I have also spent time in Leeton, Griffith, Coleambally and Berrigan in NSW, Tatura in Victoria and Goondiwindi in the northern Basin. Recently I also joined the Minister on her second trip to the Basin – this time to the north, where she met with communities in Wilcannia, St George and Dubbo. And this week, I headed across to South Australia to see our teams in Adelaide and Murray Bridge. 

As well as meeting with communities during the past month, I have also engaged with all relevant states in several Basin Officials Committee meetings. It has been really useful to be part of the discussion on the Australian Government's 5-Point Plan to Safeguard the Murray–Darling Basin and how Basin governments are working to deliver on their commitments to implement the Basin Plan, including providing water for the environment.  

I sense a new energy and spirit of collaboration across the states, Commonwealth and MDBA to get in and deliver the plan, recognising that we still have some way to go, but that the importance of what we must do is not lost on anyone who has responsibility within the Basin.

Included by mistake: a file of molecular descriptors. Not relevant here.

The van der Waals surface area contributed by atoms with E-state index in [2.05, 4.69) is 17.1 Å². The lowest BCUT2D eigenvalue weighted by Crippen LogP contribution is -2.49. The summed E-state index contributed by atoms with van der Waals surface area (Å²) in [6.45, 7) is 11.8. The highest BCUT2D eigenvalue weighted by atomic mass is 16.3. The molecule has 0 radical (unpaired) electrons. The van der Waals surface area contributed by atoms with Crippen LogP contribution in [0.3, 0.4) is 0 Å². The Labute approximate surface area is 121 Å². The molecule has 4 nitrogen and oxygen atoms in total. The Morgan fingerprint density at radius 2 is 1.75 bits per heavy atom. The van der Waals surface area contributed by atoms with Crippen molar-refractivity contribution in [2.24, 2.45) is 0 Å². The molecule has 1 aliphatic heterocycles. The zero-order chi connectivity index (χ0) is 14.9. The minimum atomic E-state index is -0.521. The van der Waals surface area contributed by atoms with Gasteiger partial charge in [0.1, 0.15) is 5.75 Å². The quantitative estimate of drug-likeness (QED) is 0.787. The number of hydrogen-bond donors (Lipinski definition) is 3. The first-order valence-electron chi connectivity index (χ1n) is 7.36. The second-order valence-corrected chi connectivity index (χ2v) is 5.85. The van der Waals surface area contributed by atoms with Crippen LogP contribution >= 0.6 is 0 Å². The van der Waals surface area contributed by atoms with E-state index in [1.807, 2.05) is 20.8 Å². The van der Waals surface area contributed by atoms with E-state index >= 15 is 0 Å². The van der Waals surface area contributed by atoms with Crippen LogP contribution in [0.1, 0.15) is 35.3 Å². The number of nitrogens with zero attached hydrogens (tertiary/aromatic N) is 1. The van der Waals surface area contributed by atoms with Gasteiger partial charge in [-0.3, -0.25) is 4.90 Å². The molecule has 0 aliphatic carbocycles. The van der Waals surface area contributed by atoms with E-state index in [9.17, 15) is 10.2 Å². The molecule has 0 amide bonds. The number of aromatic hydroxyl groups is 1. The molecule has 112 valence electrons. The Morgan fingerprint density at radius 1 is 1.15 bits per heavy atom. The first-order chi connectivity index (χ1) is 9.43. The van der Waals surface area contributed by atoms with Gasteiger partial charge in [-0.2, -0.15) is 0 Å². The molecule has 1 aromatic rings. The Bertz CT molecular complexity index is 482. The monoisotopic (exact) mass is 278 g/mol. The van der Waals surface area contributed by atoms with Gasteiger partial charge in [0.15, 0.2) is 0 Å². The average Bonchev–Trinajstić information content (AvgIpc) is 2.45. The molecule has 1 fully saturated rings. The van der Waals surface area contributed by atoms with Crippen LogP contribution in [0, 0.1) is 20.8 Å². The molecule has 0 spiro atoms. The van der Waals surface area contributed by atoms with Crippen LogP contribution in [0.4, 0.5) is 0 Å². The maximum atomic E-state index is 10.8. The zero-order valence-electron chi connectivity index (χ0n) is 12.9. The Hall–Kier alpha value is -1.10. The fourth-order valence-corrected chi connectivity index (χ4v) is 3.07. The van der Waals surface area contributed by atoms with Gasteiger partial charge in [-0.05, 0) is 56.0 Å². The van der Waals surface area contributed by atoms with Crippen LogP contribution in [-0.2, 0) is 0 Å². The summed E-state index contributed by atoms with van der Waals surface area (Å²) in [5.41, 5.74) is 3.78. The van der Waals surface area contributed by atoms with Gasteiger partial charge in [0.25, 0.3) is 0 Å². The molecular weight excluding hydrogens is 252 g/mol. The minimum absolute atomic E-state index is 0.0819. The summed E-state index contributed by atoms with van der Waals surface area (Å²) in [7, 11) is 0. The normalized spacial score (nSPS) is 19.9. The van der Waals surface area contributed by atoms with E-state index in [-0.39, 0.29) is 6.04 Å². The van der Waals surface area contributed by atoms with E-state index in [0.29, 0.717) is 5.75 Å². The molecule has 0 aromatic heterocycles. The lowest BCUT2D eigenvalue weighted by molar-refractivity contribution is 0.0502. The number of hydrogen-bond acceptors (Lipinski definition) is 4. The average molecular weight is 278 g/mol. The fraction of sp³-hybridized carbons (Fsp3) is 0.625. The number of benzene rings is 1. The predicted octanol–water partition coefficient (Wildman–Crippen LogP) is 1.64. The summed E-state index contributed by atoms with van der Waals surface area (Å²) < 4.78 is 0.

With the rain continuing to fall across many areas of the Murray–Darling Basin and storage levels at Dartmouth and Hume Reservoirs, and Menindee Lakes at near full or spilling our river operators are again moving into flood operations. This means they work around the clock to assess new inflow and weather information and manage releases. This includes close collaboration with the Bureau of Meteorology and WaterNSW.  

If we do get a large rainfall event and significant runoff is generated, then there is a significant risk of flooding both upstream and downstream of Hume Dam. The MDBA’s priority is keeping the dams safe, capturing and storing water, and where we can, mitigating floods. If you live, work or holiday on a floodplain we strongly encourage you to be flood ready.  

As we oversee the roll out of the Basin Plan and support governments where we can, the MDBA is also looking ahead. 

The Basin Plan will be reviewed in 2026 but the the MDBA is not waiting till the end to talk to communities and various stakeholder groups as we gather science and knowledge to inform the review.  We are getting out now and we will consult early and often.  We must ensure that we have the right people in the room, and that we are having the right conversations about what the future of the Basin Plan should be – both delivering upon existing commitments and as we shape the future 

I’m under no illusion as to the work ahead – not just to plan for our increasingly variable climate, but to deliver the unfinished business of the Basin Plan. But equally, we will not shy away from doing the hard work and having the tough conversations to get it done. 

The only way the Plan will be delivered is by governments working collaboratively – and bringing communities with them.

Only then will we see the step-change in the health of our rivers, wetlands and floodplains that all Australians quite rightly expect.